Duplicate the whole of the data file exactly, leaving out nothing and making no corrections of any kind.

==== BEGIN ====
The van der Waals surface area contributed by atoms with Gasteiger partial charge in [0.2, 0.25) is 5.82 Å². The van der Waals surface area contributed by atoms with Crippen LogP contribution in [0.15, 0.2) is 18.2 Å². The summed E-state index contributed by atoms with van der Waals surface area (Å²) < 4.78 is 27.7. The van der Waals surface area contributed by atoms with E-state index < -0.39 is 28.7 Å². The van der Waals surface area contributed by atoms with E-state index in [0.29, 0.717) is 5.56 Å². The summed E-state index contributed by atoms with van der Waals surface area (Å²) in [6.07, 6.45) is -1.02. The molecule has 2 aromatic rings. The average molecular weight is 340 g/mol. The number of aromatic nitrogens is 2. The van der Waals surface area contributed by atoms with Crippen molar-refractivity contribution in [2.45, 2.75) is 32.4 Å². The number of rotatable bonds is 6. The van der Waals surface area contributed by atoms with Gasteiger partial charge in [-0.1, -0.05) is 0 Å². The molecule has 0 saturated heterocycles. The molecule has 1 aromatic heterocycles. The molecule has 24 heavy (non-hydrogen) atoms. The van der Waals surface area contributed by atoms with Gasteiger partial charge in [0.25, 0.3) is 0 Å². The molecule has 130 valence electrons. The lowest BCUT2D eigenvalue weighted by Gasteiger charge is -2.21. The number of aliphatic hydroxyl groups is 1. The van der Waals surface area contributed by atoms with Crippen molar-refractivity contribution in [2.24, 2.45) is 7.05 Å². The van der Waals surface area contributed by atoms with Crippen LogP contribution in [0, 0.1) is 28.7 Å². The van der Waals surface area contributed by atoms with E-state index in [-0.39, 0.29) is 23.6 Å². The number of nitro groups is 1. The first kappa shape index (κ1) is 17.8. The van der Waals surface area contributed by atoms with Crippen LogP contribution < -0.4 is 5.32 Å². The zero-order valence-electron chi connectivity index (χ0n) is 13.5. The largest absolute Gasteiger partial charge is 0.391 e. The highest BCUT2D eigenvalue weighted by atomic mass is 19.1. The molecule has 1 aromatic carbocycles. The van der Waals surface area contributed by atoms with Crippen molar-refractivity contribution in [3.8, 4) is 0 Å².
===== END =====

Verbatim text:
The van der Waals surface area contributed by atoms with Gasteiger partial charge in [0.2, 0.25) is 5.82 Å². The van der Waals surface area contributed by atoms with Crippen LogP contribution in [0.15, 0.2) is 18.2 Å². The summed E-state index contributed by atoms with van der Waals surface area (Å²) < 4.78 is 27.7. The van der Waals surface area contributed by atoms with E-state index < -0.39 is 28.7 Å². The van der Waals surface area contributed by atoms with E-state index in [0.29, 0.717) is 5.56 Å². The summed E-state index contributed by atoms with van der Waals surface area (Å²) in [6.07, 6.45) is -1.02. The molecule has 2 aromatic rings. The average molecular weight is 340 g/mol. The number of aromatic nitrogens is 2. The van der Waals surface area contributed by atoms with Crippen molar-refractivity contribution in [2.45, 2.75) is 32.4 Å². The number of rotatable bonds is 6. The van der Waals surface area contributed by atoms with Gasteiger partial charge in [-0.1, -0.05) is 0 Å². The molecule has 0 saturated heterocycles. The molecule has 1 aromatic heterocycles. The molecule has 24 heavy (non-hydrogen) atoms. The van der Waals surface area contributed by atoms with Gasteiger partial charge in [0.25, 0.3) is 0 Å². The molecule has 130 valence electrons. The lowest BCUT2D eigenvalue weighted by Gasteiger charge is -2.21. The number of aliphatic hydroxyl groups is 1. The van der Waals surface area contributed by atoms with Crippen molar-refractivity contribution in [2.24, 2.45) is 7.05 Å². The van der Waals surface area contributed by atoms with Crippen LogP contribution in [0, 0.1) is 28.7 Å². The van der Waals surface area contributed by atoms with E-state index in [-0.39, 0.29) is 23.6 Å². The number of nitro groups is 1. The first kappa shape index (κ1) is 17.8. The van der Waals surface area contributed by atoms with Crippen LogP contribution < -0.4 is 5.32 Å². The zero-order valence-electron chi connectivity index (χ0n) is 13.5. The largest absolute Gasteiger partial charge is 0.391 e. The highest BCUT2D eigenvalue weighted by atomic mass is 19.1. The molecule has 1 aromatic carbocycles. The van der Waals surface area contributed by atoms with Crippen molar-refractivity contribution in [3.8, 4) is 0 Å².